Presence in the mediaEdit

 
Switzerland
 
Real water with moving ships in Scandinavia

Several times following completion of the various expansion stages, the Hamburg section was visited by a team of reporters from Eisenbahn-Romantik from SWR. They were also give a look behind the scenes. Numerous television stations, magazines and newspapers have already reported on Miniatur Wunderland.

In May 2009, rapper Samy Deluxe filmed the video clip for his socially critical song Stumm in Miniatur Wunderland. Within just one night, about 100 sequences were recorded in which a miniature figure "runs" (stop-motion) through the layout.[27]

On December 5, 2009, the outdoor betting section of the German television show Wetten, dass..? took place at Miniatur Wunderland.[28]

The plot of several episodes of the Hamburg crime series Großstadtrevier took place at Miniatur Wunderland.[8]

In 2015, together with singer Helene Fischer, a campaign for Ein Herz für Kinder was launched, in which over 450,000 euros (as of 01/2016) were collected. The campaign was presented, among others, in the Ein Herz für Kinder Gala.[29]

In January 2016, Miniatur Wunderland partnered with Google MiniView – a miniature version of Google Street View.[30]

GalleryEdit

See alsoEdit

ReferencesEdit

  1. ^ "Archived copy". Archived from the original on 2020-09-22. Retrieved 2020-01-07.{{cite web}}: CS1 maint: archived copy as title (link)
  2. ^ a b c d "The Miniatur Wunderland grows - spectacular pictures from the new world". Retrieved 2021-12-12.{{cite web}}: CS1 maint: url-status (link)
  3. ^ "Live Like A German". Toy Train Exhibition (Miniatur Wunderland). Archived from the original on 29 October 2019. Retrieved 24 December 2017.
  4. ^ "The Future of Wunderland – Miniatur Wunderland Hamburg". Archived from the original on 2020-07-05. Retrieved 2020-06-16.
  5. ^ "Die Idee" [The Idea] (in German). Archived from the original on 2018-08-07. Retrieved 2020-12-20.
  6. ^ Meyer, Simone (February 17, 2006). "Ein Märchen im Maßstab 1:87" [A fairy tale in 1:87th scale] (in German). Archived from the original on March 10, 2019. Retrieved December 20, 2020 – via www.welt.de.
  7. ^ "Miniatur Wunderland Hamburg GmbH" (in German). Archived from the original on 2009-10-25. Retrieved 2020-12-20.
  8. ^ a b "Über das Wunderland" [About the wonderland]. Miniatur Wunderland Hamburg (in German). Archived from the original on 2020-11-07. Retrieved 2020-12-20.
  9. ^ "Archived copy". Archived from the original on 2018-01-01. Retrieved 2020-12-20.{{cite web}}: CS1 maint: archived copy as title (link)
  10. ^ "Archived copy". Archived from the original on 2018-01-06. Retrieved 2020-12-20.{{cite web}}: CS1 maint: archived copy as title (link)
  11. ^ a b "Nachrichten aus Hamburg". www.ndr.de. Archived from the original on 2018-02-12. Retrieved 2020-12-20.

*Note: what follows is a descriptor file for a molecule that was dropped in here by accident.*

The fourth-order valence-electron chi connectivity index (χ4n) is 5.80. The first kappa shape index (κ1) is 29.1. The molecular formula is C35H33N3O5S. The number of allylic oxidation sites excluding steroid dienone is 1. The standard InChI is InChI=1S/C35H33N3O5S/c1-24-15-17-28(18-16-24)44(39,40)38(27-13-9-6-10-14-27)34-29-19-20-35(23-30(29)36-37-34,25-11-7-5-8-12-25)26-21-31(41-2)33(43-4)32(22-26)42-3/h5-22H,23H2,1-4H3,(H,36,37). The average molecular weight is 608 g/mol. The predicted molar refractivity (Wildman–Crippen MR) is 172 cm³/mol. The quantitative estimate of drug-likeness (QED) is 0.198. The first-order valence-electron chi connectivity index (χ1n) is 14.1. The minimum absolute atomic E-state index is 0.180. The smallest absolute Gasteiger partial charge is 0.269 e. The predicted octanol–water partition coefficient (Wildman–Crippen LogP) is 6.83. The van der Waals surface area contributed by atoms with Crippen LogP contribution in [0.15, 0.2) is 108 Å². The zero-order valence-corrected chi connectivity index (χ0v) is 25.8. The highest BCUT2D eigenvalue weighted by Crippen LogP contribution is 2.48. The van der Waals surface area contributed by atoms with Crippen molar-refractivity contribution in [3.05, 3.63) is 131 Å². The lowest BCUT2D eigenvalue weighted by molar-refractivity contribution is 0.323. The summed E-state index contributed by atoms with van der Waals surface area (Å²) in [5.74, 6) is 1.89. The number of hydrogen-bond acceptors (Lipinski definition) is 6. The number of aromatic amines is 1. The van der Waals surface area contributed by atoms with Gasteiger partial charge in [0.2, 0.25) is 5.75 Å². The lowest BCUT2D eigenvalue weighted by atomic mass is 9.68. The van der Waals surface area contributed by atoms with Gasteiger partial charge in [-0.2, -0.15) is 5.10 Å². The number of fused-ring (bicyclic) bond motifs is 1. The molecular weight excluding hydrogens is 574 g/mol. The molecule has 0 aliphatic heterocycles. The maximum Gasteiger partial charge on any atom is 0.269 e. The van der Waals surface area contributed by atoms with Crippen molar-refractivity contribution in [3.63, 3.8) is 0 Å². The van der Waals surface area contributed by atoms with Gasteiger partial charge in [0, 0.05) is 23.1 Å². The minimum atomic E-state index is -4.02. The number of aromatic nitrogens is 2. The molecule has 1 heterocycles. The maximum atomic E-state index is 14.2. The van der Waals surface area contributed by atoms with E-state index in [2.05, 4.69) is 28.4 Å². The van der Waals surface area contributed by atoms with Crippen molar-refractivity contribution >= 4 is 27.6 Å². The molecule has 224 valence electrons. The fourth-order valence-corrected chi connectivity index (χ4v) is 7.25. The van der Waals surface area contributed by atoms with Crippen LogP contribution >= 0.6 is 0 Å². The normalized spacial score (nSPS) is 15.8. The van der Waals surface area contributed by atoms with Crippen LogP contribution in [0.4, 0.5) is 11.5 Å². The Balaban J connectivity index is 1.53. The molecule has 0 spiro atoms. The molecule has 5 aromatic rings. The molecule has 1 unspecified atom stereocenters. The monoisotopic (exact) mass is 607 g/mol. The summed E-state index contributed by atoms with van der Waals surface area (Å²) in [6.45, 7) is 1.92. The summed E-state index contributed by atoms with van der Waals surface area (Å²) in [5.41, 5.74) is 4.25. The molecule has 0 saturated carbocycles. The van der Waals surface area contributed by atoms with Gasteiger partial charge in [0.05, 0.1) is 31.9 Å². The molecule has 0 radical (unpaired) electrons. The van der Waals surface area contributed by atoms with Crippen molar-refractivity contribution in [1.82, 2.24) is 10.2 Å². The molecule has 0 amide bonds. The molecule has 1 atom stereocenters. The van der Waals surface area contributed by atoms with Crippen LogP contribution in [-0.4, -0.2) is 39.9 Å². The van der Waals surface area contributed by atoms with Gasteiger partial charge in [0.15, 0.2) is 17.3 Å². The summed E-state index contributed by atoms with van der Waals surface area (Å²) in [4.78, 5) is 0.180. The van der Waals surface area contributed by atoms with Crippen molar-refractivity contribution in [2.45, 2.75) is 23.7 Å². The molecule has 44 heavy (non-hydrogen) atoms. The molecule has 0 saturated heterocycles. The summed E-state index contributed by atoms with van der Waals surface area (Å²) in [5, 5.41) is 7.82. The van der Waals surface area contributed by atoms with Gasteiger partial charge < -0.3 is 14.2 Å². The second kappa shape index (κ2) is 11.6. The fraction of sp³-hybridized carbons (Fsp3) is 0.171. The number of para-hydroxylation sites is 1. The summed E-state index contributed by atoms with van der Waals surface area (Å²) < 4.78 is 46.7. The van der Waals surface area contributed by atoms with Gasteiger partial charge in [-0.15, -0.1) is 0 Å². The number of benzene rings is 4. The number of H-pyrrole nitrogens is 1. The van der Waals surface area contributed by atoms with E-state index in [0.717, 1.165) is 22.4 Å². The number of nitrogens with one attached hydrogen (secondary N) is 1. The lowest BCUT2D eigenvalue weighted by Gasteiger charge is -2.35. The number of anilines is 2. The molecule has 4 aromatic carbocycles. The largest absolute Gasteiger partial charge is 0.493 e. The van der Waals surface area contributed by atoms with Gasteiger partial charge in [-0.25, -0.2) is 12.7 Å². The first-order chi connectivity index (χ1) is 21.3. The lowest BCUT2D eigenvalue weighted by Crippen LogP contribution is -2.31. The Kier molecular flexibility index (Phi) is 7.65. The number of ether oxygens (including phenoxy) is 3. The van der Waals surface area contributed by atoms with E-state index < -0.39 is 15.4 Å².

12. ^ "Venedig im Miniatur Wunderland". February 21, 2018. Archived from the original on December 20, 2020. Retrieved December 20, 2020 – via www.welt.de.
  13. ^ "Kirmes". Miniatur Wunderland Hamburg. Archived from the original on 2020-11-04. Retrieved 2020-12-20.
  14. ^ a b "The Future of Wunderland". Miniatur Wunderland Hamburg. Retrieved 2021-02-01.
  15. ^ "Speicherstadt: Warum das Hamburger Weltkulturerbe eine neue Brücke bekommt". July 15, 2020. Archived from the original on September 23, 2020. Retrieved December 20, 2020 – via www.welt.de.
  16. ^ "Die Zukunft des Wunderlandes". Miniatur Wunderland Hamburg. Archived from the original on 2020-10-24. Retrieved 2020-12-20.
  17. ^ a b "Welten". Miniatur Wunderland Hamburg. Archived from the original on 2020-11-11. Retrieved 2020-12-20.
  18. ^ "MiWuLa TV Report - Die kleine Elbphilharmonie: Der Tag der Eröffnung - YouTube". www.youtube.com. Archived from the original on 2014-05-12. Retrieved 2020-12-20.
  19. ^ "Archived copy". Archived from the original on 2020-10-22. Retrieved 2020-12-20.{{cite web}}: CS1 maint: archived copy as title (link)
  20. ^ "Wochenbericht Nr. 191". Miniatur Wunderland Hamburg. Archived from the original on 2019-08-04. Retrieved 2020-12-20.
  21. ^ "JET Tankstellen : Schlauer ist das". www.jet-tankstellen.de. Archived from the original on 2020-12-18. Retrieved 2020-12-20.
  22. ^ "Knopfdruckaktionen". Miniatur Wunderland Hamburg. Archived from the original on 2020-09-27. Retrieved 2020-12-20.
  23. ^ Hamburg, Hamburger Abendblatt- (December 2, 2016). "Miniaturwunderland feiert den 15-millionsten Besucher". www.abendblatt.de. Archived from the original on August 7, 2018. Retrieved December 20, 2020.
  24. ^ "Archived copy". Archived from the original on 2018-08-07. Retrieved 2020-12-20.{{cite web}}: CS1 maint: archived copy as title (link)
  25. ^ "Archived copy". Archived from the original on 2018-08-07. Retrieved 2020-12-20.{{cite web}}: CS1 maint: archived copy as title (link)
  26. ^ "Longest melody played by a model train". Guinness World Records. Retrieved 2021-04-20.
  27. ^ "Modelleisenbahn meets Hip-Hop: Samy Deluxe | | Hertz-lich gebloggt..." www.stephan-hertz.de. Archived from the original on 2018-08-07. Retrieved 2020-12-20.
  28. ^ Goy, Martina (December 6, 2009). "Miniatur Wunderland: Modellbahn-Spektakel bei "Wetten dass...?"". Archived from the original on November 30, 2016. Retrieved December 20, 2020 – via www.welt.de.
  29. ^ "Archived copy". Archived from the original on 2016-07-24. Retrieved 2020-12-20.{{cite web}}: CS1 maint: archived copy as title (link)
  30. ^ "Google Maps: Miniatur Wunderland Street View". Google Maps: Miniatur Wunderland Street View. Archived from the original on 2020-12-08. Retrieved 2020-12-20.

External linksEdit

Coordinates: 53°32′38″N 9°59′20″E / 53.54389°N 9.98889°E / 53.54389; 9.98889